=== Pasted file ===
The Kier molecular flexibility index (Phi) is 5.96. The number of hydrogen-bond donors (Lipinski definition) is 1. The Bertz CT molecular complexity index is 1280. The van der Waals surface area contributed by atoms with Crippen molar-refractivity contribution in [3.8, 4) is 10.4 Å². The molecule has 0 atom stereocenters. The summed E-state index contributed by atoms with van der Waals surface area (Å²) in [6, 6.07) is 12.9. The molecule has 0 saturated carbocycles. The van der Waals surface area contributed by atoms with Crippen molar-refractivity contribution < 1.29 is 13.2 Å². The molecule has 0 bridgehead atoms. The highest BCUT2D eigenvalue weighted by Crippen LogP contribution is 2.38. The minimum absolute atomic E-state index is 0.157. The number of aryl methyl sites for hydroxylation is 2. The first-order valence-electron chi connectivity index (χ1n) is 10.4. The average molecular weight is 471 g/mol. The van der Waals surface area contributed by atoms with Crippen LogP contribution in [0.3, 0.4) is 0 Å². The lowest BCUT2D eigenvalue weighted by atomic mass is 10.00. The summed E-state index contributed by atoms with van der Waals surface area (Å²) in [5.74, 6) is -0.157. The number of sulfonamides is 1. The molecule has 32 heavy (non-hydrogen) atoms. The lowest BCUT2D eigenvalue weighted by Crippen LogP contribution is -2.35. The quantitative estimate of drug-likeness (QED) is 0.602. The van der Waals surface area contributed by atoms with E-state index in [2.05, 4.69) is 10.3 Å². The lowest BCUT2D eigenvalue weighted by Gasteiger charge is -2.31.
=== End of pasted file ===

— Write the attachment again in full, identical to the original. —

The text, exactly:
The Kier molecular flexibility index (Phi) is 5.96. The number of hydrogen-bond donors (Lipinski definition) is 1. The Bertz CT molecular complexity index is 1280. The van der Waals surface area contributed by atoms with Crippen molar-refractivity contribution in [3.8, 4) is 10.4 Å². The molecule has 0 atom stereocenters. The summed E-state index contributed by atoms with van der Waals surface area (Å²) in [6, 6.07) is 12.9. The molecule has 0 saturated carbocycles. The van der Waals surface area contributed by atoms with Crippen molar-refractivity contribution < 1.29 is 13.2 Å². The molecule has 0 bridgehead atoms. The highest BCUT2D eigenvalue weighted by Crippen LogP contribution is 2.38. The minimum absolute atomic E-state index is 0.157. The number of aryl methyl sites for hydroxylation is 2. The first-order valence-electron chi connectivity index (χ1n) is 10.4. The average molecular weight is 471 g/mol. The van der Waals surface area contributed by atoms with Crippen LogP contribution in [0.3, 0.4) is 0 Å². The lowest BCUT2D eigenvalue weighted by atomic mass is 10.00. The summed E-state index contributed by atoms with van der Waals surface area (Å²) in [5.74, 6) is -0.157. The number of sulfonamides is 1. The molecule has 32 heavy (non-hydrogen) atoms. The lowest BCUT2D eigenvalue weighted by Crippen LogP contribution is -2.35. The quantitative estimate of drug-likeness (QED) is 0.602. The van der Waals surface area contributed by atoms with E-state index in [2.05, 4.69) is 10.3 Å². The lowest BCUT2D eigenvalue weighted by Gasteiger charge is -2.31.